The interesting question, of course, is what impact these ideological segregation has on our political culture. If the politically committed people on both sides of the aisle are accessing different sources of information and opinion that concentrate on completely different subjects at times, it seems that this is likely to have an impact on how politics gets conducted on a daily basis. In some sense, then, I’d argue that one of the factors behind the political polarization that we see in America today can be traced to the fact that strongly committed people on both sides of the aisle now tend to only access information sources that confirm their political biases. As long as that’s the case, it’s not surprise that we can’t seem to agree with each other.

* I say this not too toot OTB’s horn as it were, but simply as an observation. There don’t seem to be many blogs around anymore that don’t have at their core some kind of ideological or political mission.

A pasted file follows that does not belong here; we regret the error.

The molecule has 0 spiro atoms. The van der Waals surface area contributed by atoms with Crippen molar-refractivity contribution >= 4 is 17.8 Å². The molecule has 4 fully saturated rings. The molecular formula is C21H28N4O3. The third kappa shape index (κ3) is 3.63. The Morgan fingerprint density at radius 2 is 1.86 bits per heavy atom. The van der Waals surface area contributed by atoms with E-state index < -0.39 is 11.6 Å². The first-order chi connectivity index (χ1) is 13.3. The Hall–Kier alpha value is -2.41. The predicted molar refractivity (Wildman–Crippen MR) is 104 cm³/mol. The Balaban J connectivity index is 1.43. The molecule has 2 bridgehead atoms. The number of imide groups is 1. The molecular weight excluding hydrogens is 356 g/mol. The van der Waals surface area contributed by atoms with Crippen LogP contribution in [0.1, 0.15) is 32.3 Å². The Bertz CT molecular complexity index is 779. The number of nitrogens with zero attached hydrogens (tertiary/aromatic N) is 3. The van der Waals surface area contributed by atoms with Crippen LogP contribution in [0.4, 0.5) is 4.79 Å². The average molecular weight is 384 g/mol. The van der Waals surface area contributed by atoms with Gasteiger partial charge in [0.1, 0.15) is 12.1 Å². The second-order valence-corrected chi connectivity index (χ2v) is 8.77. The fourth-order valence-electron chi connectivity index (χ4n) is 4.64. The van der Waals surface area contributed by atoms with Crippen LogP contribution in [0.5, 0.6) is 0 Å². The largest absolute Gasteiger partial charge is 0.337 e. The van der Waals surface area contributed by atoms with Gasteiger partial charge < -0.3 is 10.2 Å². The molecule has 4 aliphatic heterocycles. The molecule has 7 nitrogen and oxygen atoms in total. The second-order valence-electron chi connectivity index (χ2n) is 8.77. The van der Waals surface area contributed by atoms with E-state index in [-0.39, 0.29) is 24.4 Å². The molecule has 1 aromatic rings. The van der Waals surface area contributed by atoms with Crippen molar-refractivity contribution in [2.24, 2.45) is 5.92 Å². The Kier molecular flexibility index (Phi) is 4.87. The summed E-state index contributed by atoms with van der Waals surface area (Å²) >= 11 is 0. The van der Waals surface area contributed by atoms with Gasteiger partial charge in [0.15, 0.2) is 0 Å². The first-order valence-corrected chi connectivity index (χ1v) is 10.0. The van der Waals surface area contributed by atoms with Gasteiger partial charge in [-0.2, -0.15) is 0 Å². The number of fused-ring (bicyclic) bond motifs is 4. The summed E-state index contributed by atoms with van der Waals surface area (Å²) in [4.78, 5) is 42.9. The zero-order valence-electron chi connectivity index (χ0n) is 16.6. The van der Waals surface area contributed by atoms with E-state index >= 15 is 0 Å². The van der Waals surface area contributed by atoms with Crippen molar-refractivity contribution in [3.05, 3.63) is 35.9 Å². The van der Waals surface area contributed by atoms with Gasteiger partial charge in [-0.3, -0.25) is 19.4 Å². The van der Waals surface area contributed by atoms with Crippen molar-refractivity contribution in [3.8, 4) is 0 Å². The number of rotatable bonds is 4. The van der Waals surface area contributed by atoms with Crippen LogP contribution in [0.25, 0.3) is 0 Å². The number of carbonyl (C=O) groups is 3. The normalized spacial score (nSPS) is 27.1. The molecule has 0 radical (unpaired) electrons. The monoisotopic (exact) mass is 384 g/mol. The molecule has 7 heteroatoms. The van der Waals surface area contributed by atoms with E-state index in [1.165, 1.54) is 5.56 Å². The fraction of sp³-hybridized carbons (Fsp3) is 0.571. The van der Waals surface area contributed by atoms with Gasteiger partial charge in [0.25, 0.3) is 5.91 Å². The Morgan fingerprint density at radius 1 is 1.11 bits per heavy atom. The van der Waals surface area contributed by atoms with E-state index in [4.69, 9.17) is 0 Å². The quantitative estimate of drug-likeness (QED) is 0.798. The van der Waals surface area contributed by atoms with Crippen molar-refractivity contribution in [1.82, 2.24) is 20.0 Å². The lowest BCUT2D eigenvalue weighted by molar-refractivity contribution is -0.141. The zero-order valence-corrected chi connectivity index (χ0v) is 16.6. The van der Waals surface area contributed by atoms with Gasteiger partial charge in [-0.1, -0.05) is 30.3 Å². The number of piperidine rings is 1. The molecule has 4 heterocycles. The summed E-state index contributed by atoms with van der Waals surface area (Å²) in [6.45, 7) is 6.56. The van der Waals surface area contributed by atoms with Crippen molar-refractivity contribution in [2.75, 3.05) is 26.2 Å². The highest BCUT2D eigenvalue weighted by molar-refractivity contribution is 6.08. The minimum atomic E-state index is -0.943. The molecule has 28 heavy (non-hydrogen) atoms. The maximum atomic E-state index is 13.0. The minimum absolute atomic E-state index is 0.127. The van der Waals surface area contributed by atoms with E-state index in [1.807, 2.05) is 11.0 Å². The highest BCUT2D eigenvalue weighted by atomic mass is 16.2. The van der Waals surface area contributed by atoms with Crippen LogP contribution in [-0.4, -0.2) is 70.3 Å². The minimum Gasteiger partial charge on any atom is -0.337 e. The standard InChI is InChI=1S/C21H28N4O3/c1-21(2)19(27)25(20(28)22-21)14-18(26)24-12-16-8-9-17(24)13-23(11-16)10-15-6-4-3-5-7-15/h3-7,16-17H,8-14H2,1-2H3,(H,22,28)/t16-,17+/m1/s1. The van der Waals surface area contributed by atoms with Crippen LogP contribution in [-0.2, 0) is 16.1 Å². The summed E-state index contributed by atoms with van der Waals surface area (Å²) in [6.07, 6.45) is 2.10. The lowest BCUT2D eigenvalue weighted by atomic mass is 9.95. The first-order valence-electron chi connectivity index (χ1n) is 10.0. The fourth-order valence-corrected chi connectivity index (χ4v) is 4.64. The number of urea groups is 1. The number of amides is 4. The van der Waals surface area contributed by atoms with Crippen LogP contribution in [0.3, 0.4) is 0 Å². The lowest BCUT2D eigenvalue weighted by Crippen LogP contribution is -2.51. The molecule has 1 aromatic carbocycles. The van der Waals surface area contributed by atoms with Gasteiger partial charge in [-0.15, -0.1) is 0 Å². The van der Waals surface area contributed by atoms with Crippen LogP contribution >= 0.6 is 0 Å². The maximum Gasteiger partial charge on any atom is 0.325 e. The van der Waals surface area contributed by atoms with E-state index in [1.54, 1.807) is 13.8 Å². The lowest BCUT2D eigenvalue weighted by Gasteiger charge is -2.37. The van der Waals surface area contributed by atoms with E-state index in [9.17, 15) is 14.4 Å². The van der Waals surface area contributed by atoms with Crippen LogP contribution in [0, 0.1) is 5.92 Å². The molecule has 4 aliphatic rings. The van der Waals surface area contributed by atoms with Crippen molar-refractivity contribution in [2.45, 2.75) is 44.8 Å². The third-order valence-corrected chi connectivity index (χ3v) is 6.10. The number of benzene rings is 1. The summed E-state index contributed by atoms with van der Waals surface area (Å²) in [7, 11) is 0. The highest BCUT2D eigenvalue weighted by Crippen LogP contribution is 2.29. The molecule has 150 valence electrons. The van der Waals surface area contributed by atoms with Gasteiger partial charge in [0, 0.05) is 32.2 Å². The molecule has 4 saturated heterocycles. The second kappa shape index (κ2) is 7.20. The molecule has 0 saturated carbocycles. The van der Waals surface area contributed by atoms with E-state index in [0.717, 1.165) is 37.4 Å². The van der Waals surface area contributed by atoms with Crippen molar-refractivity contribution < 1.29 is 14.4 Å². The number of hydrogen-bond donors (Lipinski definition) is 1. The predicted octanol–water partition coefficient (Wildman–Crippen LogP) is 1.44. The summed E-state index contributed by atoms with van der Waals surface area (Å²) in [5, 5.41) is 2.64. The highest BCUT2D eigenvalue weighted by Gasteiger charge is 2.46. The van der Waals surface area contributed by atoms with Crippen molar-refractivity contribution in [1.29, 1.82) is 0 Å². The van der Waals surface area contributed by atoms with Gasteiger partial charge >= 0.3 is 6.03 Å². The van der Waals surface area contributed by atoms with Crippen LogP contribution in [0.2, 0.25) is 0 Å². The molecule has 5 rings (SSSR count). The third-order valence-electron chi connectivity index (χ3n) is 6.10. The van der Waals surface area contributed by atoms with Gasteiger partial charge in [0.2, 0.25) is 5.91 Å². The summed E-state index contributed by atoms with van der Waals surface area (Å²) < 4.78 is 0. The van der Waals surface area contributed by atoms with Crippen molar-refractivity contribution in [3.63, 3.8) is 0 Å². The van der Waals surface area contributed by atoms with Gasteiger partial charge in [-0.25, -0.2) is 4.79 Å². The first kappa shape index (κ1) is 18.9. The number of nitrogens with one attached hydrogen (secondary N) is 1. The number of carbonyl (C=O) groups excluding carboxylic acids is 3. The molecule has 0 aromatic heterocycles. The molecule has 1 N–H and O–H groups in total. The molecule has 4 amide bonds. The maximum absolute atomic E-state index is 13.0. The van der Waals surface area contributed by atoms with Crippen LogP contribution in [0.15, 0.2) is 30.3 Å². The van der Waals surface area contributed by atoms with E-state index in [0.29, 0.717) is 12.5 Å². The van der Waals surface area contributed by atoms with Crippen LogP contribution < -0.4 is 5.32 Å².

FILED UNDER: US Politics
Doug Mataconis
About Doug Mataconis
Doug holds a B.A. in Political Science from Rutgers University and J.D. from George Mason University School of Law. He joined the staff of OTB in May 2010. Before joining OTB, he wrote at Below The BeltwayThe Liberty Papers, and United Liberty Follow Doug on Twitter | Facebook

Comments

  1. Budgie93 says:
  2. C. Clavin says:

    I don’t buy the thesis. It’s too superficial. It pretends the two sides are equal. And gives too much credit to cable news and obscure websites.
    Rand Paul didn’t go to Howard U yesterday and lie because of Fox News…he did it because the truth and the actual record is uncomfortable.
    Romney/Ryan didn’t lose the election because of Hot Air. They lost because they were selling snake-oil and lies.
    Bush43 didn’t invade and occupy Iraq because of Fat Rushbo…but because he was fed lies by Cheney.